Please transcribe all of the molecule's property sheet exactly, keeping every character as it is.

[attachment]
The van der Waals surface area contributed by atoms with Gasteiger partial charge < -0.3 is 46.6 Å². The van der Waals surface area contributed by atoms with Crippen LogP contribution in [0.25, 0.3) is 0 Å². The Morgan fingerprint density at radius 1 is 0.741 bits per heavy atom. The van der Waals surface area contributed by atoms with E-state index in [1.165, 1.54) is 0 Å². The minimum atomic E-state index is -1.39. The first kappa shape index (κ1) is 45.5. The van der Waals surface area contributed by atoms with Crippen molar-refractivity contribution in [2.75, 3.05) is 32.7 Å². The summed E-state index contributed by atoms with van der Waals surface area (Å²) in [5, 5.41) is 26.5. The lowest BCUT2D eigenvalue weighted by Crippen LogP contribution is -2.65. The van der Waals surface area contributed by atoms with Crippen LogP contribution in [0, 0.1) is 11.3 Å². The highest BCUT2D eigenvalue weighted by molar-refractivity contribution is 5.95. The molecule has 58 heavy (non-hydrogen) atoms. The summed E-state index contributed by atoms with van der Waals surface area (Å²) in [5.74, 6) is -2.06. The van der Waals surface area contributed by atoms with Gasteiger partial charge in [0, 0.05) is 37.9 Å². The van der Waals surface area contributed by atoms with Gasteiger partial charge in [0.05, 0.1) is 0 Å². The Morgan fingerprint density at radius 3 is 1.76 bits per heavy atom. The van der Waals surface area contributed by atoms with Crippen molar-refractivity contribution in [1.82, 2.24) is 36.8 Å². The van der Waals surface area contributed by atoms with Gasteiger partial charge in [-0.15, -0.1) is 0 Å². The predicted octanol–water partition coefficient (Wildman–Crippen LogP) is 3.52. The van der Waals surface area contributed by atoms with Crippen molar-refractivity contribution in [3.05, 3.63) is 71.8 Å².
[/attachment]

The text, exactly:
The van der Waals surface area contributed by atoms with Gasteiger partial charge < -0.3 is 46.6 Å². The van der Waals surface area contributed by atoms with Crippen LogP contribution in [0.25, 0.3) is 0 Å². The Morgan fingerprint density at radius 1 is 0.741 bits per heavy atom. The van der Waals surface area contributed by atoms with E-state index in [1.165, 1.54) is 0 Å². The minimum atomic E-state index is -1.39. The first kappa shape index (κ1) is 45.5. The van der Waals surface area contributed by atoms with Crippen molar-refractivity contribution in [2.75, 3.05) is 32.7 Å². The summed E-state index contributed by atoms with van der Waals surface area (Å²) in [5, 5.41) is 26.5. The lowest BCUT2D eigenvalue weighted by Crippen LogP contribution is -2.65. The van der Waals surface area contributed by atoms with Crippen LogP contribution in [0, 0.1) is 11.3 Å². The highest BCUT2D eigenvalue weighted by molar-refractivity contribution is 5.95. The molecule has 58 heavy (non-hydrogen) atoms. The summed E-state index contributed by atoms with van der Waals surface area (Å²) in [5.74, 6) is -2.06. The van der Waals surface area contributed by atoms with Gasteiger partial charge in [0, 0.05) is 37.9 Å². The van der Waals surface area contributed by atoms with Gasteiger partial charge in [0.05, 0.1) is 0 Å². The Morgan fingerprint density at radius 3 is 1.76 bits per heavy atom. The van der Waals surface area contributed by atoms with Crippen molar-refractivity contribution in [1.82, 2.24) is 36.8 Å². The van der Waals surface area contributed by atoms with Gasteiger partial charge in [-0.15, -0.1) is 0 Å². The predicted octanol–water partition coefficient (Wildman–Crippen LogP) is 3.52. The van der Waals surface area contributed by atoms with Crippen molar-refractivity contribution in [3.05, 3.63) is 71.8 Å².